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Frederic Wieber
conference paper description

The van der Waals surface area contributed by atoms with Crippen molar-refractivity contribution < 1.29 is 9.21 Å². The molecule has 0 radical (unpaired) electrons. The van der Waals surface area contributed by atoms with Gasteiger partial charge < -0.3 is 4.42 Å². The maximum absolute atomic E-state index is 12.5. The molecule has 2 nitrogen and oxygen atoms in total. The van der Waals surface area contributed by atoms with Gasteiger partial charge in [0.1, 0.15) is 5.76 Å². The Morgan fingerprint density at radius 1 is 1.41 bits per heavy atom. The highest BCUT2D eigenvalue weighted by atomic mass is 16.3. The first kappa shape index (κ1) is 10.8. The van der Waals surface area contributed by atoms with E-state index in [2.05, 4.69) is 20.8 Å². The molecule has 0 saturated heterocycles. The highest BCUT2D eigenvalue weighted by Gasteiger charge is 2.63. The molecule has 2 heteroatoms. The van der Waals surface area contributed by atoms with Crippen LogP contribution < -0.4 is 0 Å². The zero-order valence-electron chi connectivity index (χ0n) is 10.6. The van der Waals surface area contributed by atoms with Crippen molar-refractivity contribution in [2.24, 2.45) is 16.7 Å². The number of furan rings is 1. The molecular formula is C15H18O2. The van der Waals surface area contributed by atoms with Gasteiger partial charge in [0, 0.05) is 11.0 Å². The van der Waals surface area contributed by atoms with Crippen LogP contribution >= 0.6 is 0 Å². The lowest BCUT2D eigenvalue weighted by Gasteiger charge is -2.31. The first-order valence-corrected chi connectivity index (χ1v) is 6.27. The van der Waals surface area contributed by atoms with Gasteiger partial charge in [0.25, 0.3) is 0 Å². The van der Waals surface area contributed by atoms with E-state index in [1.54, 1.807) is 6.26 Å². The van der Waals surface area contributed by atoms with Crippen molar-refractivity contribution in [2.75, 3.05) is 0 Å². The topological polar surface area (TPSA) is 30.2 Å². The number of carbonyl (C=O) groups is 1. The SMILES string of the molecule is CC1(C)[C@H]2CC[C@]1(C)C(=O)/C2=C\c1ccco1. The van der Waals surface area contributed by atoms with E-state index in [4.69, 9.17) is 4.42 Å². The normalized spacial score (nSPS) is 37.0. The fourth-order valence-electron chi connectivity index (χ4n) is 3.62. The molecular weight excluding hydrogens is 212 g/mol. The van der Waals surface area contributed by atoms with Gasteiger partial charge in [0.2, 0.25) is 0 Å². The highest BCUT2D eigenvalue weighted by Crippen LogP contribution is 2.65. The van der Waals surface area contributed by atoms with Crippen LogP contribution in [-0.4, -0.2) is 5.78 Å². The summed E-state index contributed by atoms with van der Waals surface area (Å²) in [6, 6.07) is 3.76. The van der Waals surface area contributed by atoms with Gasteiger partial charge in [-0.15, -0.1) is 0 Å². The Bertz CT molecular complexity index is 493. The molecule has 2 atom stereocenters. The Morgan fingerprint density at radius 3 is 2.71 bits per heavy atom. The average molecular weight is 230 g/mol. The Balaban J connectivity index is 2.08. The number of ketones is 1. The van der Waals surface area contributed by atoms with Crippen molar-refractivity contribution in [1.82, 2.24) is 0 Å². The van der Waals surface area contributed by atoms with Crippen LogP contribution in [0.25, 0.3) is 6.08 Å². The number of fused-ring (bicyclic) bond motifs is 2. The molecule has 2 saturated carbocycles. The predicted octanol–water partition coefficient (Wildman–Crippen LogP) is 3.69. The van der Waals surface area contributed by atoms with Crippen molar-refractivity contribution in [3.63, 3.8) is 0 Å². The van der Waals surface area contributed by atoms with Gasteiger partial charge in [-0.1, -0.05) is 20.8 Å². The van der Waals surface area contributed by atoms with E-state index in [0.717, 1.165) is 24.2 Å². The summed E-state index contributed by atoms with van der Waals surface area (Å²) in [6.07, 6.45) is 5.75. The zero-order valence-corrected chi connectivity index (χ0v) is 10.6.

This paper examines, as a case study, some modeling and simulating practices in protein chemistry. In this field, theorists try to grasp proteinic objects by constructing models of their structures and by simulating their dynamical properties. The kind of models they construct and the necessity of performing simulations are linked with the molecular complexity of proteins. Two main types of problems emerge from this complexity. First, experimental problems arise when scientists want to perform on (and to adapt to) proteins some physical experiments (X-rays crystallography, NMR, neutrons scatterings…) and try to interpret the experimental data thus produced. Secondly, theoretical problems of computational complexity arise with the application of quantum mechanics to these excessively large objects. If the first type of problems has historically called for the development of theoretical approaches (in order to refine experimental data and to have access to certain properties of proteins that were very difficult to obtain experimentally), the second type, which is common to chemistry as a whole, has led protein scientists to develop a special kind of models, the so-called “empirical models” (in contrast to “ab initio calculations”). They were aided by massive use of computers after 1960, to construct and extend the use of these models. In the 1970’s, these computerized models were incorporated into a simulation method termed “Molecular Dynamics” (MD) elaborated in statistical physics. This has led to greater insights about experimentally inaccessible dynamical properties of proteins. The computer, as a technological instrument, has influenced in a major way the form of the models that have been constructed. Its limited computational capacities have also influenced the way MD simulation method has been applied in the case of proteins. That’s why I refer to these modeling and simulating activities as “theoretical technologies”. The development of these theoretical technologies must be understood in an “experimental” setting. To show this, I will first analyze the nature of the models actually constructed, in order to emphasize the work of experimental data assembling and estimations (due to the empirical problems early mentioned) necessary in this modeling activity. I will then examine the adaptation of the MD simulation method to proteins. For this adaptation, specialists of the MD method (from statistical physics) collaborated with protein theorists, notably, in Europe, within a particular institution. This effective collaboration has been possible thanks to the computing facilities of this computing center. I will thus emphasize the way computer’s accessibility has led to practical collaboration among scientists, and the importance of the tacit dimensions of simulation’s production during this time of first developments. A parallel between experimental practices (around big instruments) and simulating practices (around supercomputers) can then be proposed. If these two main lines of analysis indicate the potential hybrid nature (between theory and experiment) of these modeling and simulating activities, they will also show how the technological nature of these practices has an effect on the status of the results they produced. Finally, the impact of these technologies on the nature and status of experimental results in protein chemistry will be mentioned.

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